Movement in Destiny is quite odd, though it generally feels very nice. It doesn’t feel like Halo but it’s definitely not pure Call of Duty. You can aim down sights, but aiming from the hip is still extremely viable. Jumping is no way near as crazy as in Halo, but you do have little jump jets. This is where a slight problem lies, they just aren’t very precise. In Halo I always know what a jump would do, it’s consistent and exact, in Destiny the jump-jet-double-jump just feels kind of lame. They feel moderately pathetic and aren’t as useful as they could be. At points, I was trying to make jumps and succeeded by trial and error rather than acting on instinct. This aspect of traversal just isn’t very tight and doesn’t feel as good as it could (or perhaps should). This aside, the shooting is really stellar. Basic movement is great, but the added ripple of boost is a slight detraction – especially in multiplayer where precision is demanded.
[video width="1280" height="720" mp4="http://techraptor.net/wp-content/uploads/2014/06/Destiny-Multiplayer.mp4"][/video]
Overall though, the Destiny Alpha worked as a great proof of concept. I really enjoyed the feel and atmosphere of the game; it was all incredibly polished and seems to be hugely promising. I do have some concerns though, the content in the alpha was rather limited and the limited content didn’t allow the game to shine. The one raid style mission was excellent; it encouraged teamwork and was just highly enjoyable. The single player mission was nothing special, but it was fun (it also featured bad Peter Dinklage voice acting). The explore portion is potentially worrying though You go around an area and do side quests, the side quests seem to just randomly generate and they are all incredibly pedestrian. It’s just the clichéd MMO collect 10 of something, kill 10 things or maybe defend an area. This portion gave an excuse to explore a beautiful and mysterious landscape - that was truly worth exploring - but the gameplay content was underwhelming. Also, every time you re-entered it dropped you at the start of the zone, when you wanted to be in nearby areas with higher level enemies.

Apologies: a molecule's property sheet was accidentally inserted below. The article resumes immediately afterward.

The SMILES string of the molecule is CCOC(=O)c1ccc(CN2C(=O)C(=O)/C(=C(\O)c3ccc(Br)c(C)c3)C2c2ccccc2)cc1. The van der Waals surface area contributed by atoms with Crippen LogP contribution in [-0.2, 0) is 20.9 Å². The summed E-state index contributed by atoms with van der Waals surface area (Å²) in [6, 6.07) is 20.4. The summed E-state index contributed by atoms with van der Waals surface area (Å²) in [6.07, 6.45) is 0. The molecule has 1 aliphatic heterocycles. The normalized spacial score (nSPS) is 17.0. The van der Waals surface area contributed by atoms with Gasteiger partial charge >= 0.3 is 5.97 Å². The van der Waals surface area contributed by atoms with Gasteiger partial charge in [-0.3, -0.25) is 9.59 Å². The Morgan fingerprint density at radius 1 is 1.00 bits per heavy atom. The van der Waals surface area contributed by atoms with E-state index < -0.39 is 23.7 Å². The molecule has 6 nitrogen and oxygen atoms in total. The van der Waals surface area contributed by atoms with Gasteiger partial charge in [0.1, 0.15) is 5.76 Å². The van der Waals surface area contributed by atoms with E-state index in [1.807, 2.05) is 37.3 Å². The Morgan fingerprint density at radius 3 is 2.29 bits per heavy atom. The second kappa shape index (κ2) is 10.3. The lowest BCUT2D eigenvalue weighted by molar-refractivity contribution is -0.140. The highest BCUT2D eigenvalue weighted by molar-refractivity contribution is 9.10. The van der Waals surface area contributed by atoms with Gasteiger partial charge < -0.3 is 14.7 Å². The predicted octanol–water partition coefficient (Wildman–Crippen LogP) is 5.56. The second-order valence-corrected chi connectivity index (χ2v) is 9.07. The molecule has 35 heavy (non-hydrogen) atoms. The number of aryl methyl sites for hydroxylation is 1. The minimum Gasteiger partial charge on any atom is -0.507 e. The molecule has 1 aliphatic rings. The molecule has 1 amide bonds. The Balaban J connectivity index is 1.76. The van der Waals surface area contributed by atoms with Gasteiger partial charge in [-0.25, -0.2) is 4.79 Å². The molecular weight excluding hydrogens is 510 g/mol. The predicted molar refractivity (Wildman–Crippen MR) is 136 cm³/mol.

When this single exploration segment was all that was on offer, the game floundered slightly, it became directionless and not as involving as it should have been. My hope – and my prediction – is that Destiny’s greatness will come from its scope. Having one area makes you realise how shallow things are, but having loads on offer makes it feel expansive and wonderful. When you have a galaxy of locations in front of you, it will be a joy to drop down on a planet and just explore. The open ended sense of discovery will overcome the limitations and the basic quests will start to make sense. After all, you couldn’t hand craft intricate things for every location, and as long as every location is compelling it’s no issue at all. The incentives will be in place, you will want to discover new lands and you won’t feel restricted. That’s the real problem with the alpha content, it’s great but restricted, and that’s no problem at all really. This is just one slice, it doesn’t work presented as such but it’s never meant to be consumed as such. The whole cake that is Destiny is bound to be a lot more impressive and is looking incredibly promising. I can’t wait.